A Deadwood Mystery

After years of wondering about an unidentified photograph from Deadwood in my family’s collection, a second photograph of the same couple turned up in the collection of an extended family member. In my mind, while just one might have come from, say, a neighbor who had gone off to the Wild West and wished to be remembered to those back in southeastern South Dakota, where this branch of my family lived, two suggest that this couple may actually have had a closer connection to my family. Were they friends, or were they relatives?


Unidentified couple, Deadwood or Lead City, Dakota Territory, ca. 1884-1890; digital image 2013, privately held by [personal information withheld], 2014.

Unidentified_Deadwood_Couple_02In the first photograph, a couple poses for what could be a wedding portrait, as the woman arranges her hands in such a way that a ring is visible along with two bracelets. The man has a distinctive high forehead, large ears, and a long beard. He wears a dark three-piece suit and a plaid tie. The woman has a broad face and light-colored eyes; her hair is curled at the temples and arranged in a looped braid at the back, a style that became popular in the 1870s.1 She is corseted and wears what looks to be a heavy gown, with a high collar and bustle. A single row of buttons adorns her bodice, and matching patterned material is visible at her collar, cuffs, and on a unique side panel of her skirt.

According to the information stamped on this cabinet card, it was made at Excelsior Studios, located either in Deadwood or Lead City, Dakota. Deadwood and Lead were founded in 1876 during the Black Hills Gold Rush, and the place name “Dakota” suggests that the portrait was made before (or immediately after) South Dakota achieved statehood in 1889. Thus, an initial time span for this photograph, as well as the one to follow, can be set at 1876-1890.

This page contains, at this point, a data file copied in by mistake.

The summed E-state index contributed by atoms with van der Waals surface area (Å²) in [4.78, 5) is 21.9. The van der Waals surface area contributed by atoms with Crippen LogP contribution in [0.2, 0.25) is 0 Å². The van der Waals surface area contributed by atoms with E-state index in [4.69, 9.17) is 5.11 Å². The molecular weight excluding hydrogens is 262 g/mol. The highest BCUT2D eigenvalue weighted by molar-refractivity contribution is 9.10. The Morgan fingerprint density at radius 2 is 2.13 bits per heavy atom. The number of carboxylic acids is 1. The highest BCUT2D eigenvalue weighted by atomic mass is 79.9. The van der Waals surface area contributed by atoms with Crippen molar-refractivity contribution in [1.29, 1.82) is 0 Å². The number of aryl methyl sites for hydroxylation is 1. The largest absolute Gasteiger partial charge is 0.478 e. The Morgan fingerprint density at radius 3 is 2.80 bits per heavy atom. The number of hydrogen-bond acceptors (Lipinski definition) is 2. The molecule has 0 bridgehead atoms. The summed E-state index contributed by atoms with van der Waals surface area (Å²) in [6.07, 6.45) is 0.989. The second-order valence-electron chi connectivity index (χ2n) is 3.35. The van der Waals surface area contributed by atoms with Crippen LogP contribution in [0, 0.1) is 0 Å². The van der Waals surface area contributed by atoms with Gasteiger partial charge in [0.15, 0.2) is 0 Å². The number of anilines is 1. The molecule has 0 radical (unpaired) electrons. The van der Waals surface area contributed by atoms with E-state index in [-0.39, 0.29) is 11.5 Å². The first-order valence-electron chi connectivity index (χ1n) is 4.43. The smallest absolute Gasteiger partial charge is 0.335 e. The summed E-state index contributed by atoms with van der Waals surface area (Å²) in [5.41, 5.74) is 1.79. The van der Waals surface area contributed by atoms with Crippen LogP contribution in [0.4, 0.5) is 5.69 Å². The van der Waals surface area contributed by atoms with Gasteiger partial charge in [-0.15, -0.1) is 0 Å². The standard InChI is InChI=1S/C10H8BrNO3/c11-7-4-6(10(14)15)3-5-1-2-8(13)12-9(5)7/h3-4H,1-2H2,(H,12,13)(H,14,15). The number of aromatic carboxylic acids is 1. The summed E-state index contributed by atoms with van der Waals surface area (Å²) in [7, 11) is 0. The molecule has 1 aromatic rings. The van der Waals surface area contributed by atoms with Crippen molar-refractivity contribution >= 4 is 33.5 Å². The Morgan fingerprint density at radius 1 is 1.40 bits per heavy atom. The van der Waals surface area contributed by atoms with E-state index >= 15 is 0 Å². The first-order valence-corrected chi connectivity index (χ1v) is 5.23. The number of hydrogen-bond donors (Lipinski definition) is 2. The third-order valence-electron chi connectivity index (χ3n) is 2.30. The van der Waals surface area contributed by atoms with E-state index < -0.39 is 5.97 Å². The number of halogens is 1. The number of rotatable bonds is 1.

I’ve been unable to turn up anything about the Excelsior Studio online, although the small “K” emblem made me wonder whether any early photographers in Deadwood had the last initial “K.” As it turns out, a strikingly similar style of cabinet card can be attributed to Deadwood photographer Charles Kersting; perhaps he operated his business under the name Excelsior for a period of time. Online sources suggest that he may have arrived in Deadwood in 1884, at which time he joined forces with photographer George W. Scott.2


Unidentified family, Deadwood, Dakota Territory, ca. 1883-1887; digital image 2010, privately held by Melanie Frick, 2014.

The second photograph seems to feature the same couple, although at a different time; the woman appears more slender and has styled her hair differently, and, of course, she and her husband both wear different clothes. This time, a young girl joins them in the photograph, most certainly their daughter. She looks to be about five or six years old; while standing next to her seated father, she places her hand over her his and leans back against his shoulder. Her dropped waist dress falls to her knees with a pleated skirt, belt, and a fancy collar. Her mother again wears a row of buttons on her bodice, and her draped overskirt over knife pleats was of a style popular in the mid-1880s.3 In many ways, her dress is similar in style to that of the previous photograph.

This cabinet card, printed with a pink pattern, bears the name of the photographer Geo. W. Scott. Biographical information suggests that Scott was in operation in Deadwood for four years, beginning in 1883.4 It was in 1884 that Charles Kersting allegedly took over a branch of his business.5

Initially, I wanted to date the photograph of the couple alone before that of the couple with their child; however, the dates of operation of the Deadwood photography studios suggest that the reverse may also have been true. Perhaps it was not a wedding portrait after all! In any case, for a child of five or six to have been photographed by Scott in Deadwood between the years of 1883 and 1887, a birth date of somewhere between 1877 and 1881 can be assumed. This provides an essential clue.